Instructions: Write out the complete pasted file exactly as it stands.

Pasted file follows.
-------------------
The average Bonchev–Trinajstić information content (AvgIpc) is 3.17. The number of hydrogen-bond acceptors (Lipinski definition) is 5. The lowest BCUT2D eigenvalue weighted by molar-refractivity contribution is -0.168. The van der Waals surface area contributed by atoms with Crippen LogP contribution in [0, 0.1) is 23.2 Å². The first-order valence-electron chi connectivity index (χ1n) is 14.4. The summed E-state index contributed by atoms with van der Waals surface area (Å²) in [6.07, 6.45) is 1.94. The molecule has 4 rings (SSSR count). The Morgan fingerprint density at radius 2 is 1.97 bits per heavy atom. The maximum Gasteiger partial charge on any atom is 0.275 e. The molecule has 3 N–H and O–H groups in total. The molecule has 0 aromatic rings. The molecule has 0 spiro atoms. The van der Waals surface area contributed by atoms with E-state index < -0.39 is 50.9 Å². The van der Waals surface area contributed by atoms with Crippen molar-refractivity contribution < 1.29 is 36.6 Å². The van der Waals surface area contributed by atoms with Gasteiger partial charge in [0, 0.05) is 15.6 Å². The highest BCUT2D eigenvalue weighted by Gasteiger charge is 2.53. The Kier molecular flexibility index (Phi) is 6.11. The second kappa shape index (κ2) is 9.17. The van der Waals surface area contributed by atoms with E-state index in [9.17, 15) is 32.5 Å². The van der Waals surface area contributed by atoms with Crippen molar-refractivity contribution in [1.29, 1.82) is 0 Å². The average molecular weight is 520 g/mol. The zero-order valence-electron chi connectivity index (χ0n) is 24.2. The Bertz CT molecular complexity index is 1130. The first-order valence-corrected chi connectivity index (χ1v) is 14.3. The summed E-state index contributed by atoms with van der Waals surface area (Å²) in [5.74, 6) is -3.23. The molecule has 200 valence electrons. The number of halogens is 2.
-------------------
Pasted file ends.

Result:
The average Bonchev–Trinajstić information content (AvgIpc) is 3.17. The number of hydrogen-bond acceptors (Lipinski definition) is 5. The lowest BCUT2D eigenvalue weighted by molar-refractivity contribution is -0.168. The van der Waals surface area contributed by atoms with Crippen LogP contribution in [0, 0.1) is 23.2 Å². The first-order valence-electron chi connectivity index (χ1n) is 14.4. The summed E-state index contributed by atoms with van der Waals surface area (Å²) in [6.07, 6.45) is 1.94. The molecule has 4 rings (SSSR count). The Morgan fingerprint density at radius 2 is 1.97 bits per heavy atom. The maximum Gasteiger partial charge on any atom is 0.275 e. The molecule has 3 N–H and O–H groups in total. The molecule has 0 aromatic rings. The molecule has 0 spiro atoms. The van der Waals surface area contributed by atoms with E-state index < -0.39 is 50.9 Å². The van der Waals surface area contributed by atoms with Crippen molar-refractivity contribution < 1.29 is 36.6 Å². The van der Waals surface area contributed by atoms with Gasteiger partial charge in [0, 0.05) is 15.6 Å². The highest BCUT2D eigenvalue weighted by Gasteiger charge is 2.53. The Kier molecular flexibility index (Phi) is 6.11. The second kappa shape index (κ2) is 9.17. The van der Waals surface area contributed by atoms with E-state index in [9.17, 15) is 32.5 Å². The van der Waals surface area contributed by atoms with Crippen molar-refractivity contribution in [1.29, 1.82) is 0 Å². The average molecular weight is 520 g/mol. The zero-order valence-electron chi connectivity index (χ0n) is 24.2. The Bertz CT molecular complexity index is 1130. The first-order valence-corrected chi connectivity index (χ1v) is 14.3. The summed E-state index contributed by atoms with van der Waals surface area (Å²) in [5.74, 6) is -3.23. The molecule has 200 valence electrons. The number of halogens is 2.